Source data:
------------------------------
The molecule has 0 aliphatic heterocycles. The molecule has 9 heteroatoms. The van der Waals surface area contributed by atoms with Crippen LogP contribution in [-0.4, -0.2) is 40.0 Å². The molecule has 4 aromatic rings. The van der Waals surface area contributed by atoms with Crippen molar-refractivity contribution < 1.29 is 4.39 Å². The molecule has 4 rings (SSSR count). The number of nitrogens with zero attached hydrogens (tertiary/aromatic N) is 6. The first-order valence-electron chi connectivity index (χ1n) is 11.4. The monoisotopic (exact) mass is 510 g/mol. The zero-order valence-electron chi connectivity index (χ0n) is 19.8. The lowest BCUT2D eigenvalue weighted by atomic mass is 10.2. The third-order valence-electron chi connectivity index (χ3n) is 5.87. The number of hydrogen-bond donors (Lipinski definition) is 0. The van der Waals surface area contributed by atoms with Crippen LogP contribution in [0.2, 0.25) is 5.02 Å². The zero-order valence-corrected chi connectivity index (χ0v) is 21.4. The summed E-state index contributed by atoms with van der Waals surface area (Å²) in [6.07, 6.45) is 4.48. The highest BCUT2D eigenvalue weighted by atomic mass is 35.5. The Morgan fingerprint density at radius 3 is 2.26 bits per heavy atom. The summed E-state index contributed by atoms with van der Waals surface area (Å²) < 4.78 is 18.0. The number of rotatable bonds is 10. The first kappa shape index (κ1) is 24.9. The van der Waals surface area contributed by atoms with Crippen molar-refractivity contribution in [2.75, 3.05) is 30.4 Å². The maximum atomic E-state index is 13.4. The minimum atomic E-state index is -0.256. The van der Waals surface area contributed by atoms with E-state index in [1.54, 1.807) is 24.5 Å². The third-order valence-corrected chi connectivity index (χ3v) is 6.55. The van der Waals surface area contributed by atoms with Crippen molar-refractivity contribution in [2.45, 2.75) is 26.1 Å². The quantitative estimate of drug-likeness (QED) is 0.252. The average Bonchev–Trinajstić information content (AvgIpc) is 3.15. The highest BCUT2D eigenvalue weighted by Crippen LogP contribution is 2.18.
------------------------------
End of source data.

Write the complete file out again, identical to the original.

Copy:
The molecule has 0 aliphatic heterocycles. The molecule has 9 heteroatoms. The van der Waals surface area contributed by atoms with Crippen LogP contribution in [-0.4, -0.2) is 40.0 Å². The molecule has 4 aromatic rings. The van der Waals surface area contributed by atoms with Crippen molar-refractivity contribution < 1.29 is 4.39 Å². The molecule has 4 rings (SSSR count). The number of nitrogens with zero attached hydrogens (tertiary/aromatic N) is 6. The first-order valence-electron chi connectivity index (χ1n) is 11.4. The monoisotopic (exact) mass is 510 g/mol. The zero-order valence-electron chi connectivity index (χ0n) is 19.8. The lowest BCUT2D eigenvalue weighted by atomic mass is 10.2. The third-order valence-electron chi connectivity index (χ3n) is 5.87. The number of hydrogen-bond donors (Lipinski definition) is 0. The van der Waals surface area contributed by atoms with Crippen LogP contribution in [0.2, 0.25) is 5.02 Å². The zero-order valence-corrected chi connectivity index (χ0v) is 21.4. The summed E-state index contributed by atoms with van der Waals surface area (Å²) in [6.07, 6.45) is 4.48. The highest BCUT2D eigenvalue weighted by atomic mass is 35.5. The Morgan fingerprint density at radius 3 is 2.26 bits per heavy atom. The summed E-state index contributed by atoms with van der Waals surface area (Å²) < 4.78 is 18.0. The number of rotatable bonds is 10. The first kappa shape index (κ1) is 24.9. The van der Waals surface area contributed by atoms with Crippen molar-refractivity contribution in [2.75, 3.05) is 30.4 Å². The maximum atomic E-state index is 13.4. The minimum atomic E-state index is -0.256. The van der Waals surface area contributed by atoms with E-state index in [1.54, 1.807) is 24.5 Å². The third-order valence-corrected chi connectivity index (χ3v) is 6.55. The van der Waals surface area contributed by atoms with Crippen molar-refractivity contribution in [2.45, 2.75) is 26.1 Å². The quantitative estimate of drug-likeness (QED) is 0.252. The average Bonchev–Trinajstić information content (AvgIpc) is 3.15. The highest BCUT2D eigenvalue weighted by Crippen LogP contribution is 2.18.